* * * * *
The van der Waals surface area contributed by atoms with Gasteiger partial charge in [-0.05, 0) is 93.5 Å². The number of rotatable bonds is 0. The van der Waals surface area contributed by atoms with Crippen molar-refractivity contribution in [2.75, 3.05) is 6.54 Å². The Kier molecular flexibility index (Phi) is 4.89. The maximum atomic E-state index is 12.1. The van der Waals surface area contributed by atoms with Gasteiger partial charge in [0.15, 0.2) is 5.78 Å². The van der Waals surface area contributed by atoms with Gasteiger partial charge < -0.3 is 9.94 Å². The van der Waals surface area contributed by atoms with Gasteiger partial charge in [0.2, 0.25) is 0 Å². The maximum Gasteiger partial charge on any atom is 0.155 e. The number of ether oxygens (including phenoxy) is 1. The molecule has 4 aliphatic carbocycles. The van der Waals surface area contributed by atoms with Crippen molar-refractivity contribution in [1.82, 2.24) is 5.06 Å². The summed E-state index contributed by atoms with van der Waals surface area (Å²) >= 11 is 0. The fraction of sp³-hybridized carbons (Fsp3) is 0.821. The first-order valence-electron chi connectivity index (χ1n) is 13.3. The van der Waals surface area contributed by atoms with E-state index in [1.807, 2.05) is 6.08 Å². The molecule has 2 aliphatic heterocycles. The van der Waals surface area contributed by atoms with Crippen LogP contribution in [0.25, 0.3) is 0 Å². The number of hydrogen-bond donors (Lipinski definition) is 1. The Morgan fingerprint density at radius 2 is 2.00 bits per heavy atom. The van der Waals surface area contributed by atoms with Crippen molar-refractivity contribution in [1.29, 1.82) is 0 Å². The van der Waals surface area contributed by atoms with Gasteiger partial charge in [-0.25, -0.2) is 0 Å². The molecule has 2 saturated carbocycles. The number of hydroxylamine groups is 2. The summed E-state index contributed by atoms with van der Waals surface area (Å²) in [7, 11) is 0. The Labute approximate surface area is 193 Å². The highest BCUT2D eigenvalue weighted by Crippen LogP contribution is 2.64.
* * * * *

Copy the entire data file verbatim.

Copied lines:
The van der Waals surface area contributed by atoms with Gasteiger partial charge in [-0.05, 0) is 93.5 Å². The number of rotatable bonds is 0. The van der Waals surface area contributed by atoms with Crippen molar-refractivity contribution in [2.75, 3.05) is 6.54 Å². The Kier molecular flexibility index (Phi) is 4.89. The maximum atomic E-state index is 12.1. The van der Waals surface area contributed by atoms with Gasteiger partial charge in [0.15, 0.2) is 5.78 Å². The van der Waals surface area contributed by atoms with Gasteiger partial charge < -0.3 is 9.94 Å². The van der Waals surface area contributed by atoms with Gasteiger partial charge in [0.2, 0.25) is 0 Å². The maximum Gasteiger partial charge on any atom is 0.155 e. The number of ether oxygens (including phenoxy) is 1. The molecule has 4 aliphatic carbocycles. The van der Waals surface area contributed by atoms with Crippen molar-refractivity contribution in [1.82, 2.24) is 5.06 Å². The summed E-state index contributed by atoms with van der Waals surface area (Å²) >= 11 is 0. The fraction of sp³-hybridized carbons (Fsp3) is 0.821. The first-order valence-electron chi connectivity index (χ1n) is 13.3. The van der Waals surface area contributed by atoms with E-state index in [1.807, 2.05) is 6.08 Å². The molecule has 2 aliphatic heterocycles. The van der Waals surface area contributed by atoms with Crippen LogP contribution in [0.25, 0.3) is 0 Å². The number of hydrogen-bond donors (Lipinski definition) is 1. The Morgan fingerprint density at radius 2 is 2.00 bits per heavy atom. The van der Waals surface area contributed by atoms with Crippen molar-refractivity contribution in [1.29, 1.82) is 0 Å². The van der Waals surface area contributed by atoms with Gasteiger partial charge in [-0.25, -0.2) is 0 Å². The molecule has 2 saturated carbocycles. The number of hydroxylamine groups is 2. The summed E-state index contributed by atoms with van der Waals surface area (Å²) in [7, 11) is 0. The Labute approximate surface area is 193 Å². The highest BCUT2D eigenvalue weighted by Crippen LogP contribution is 2.64.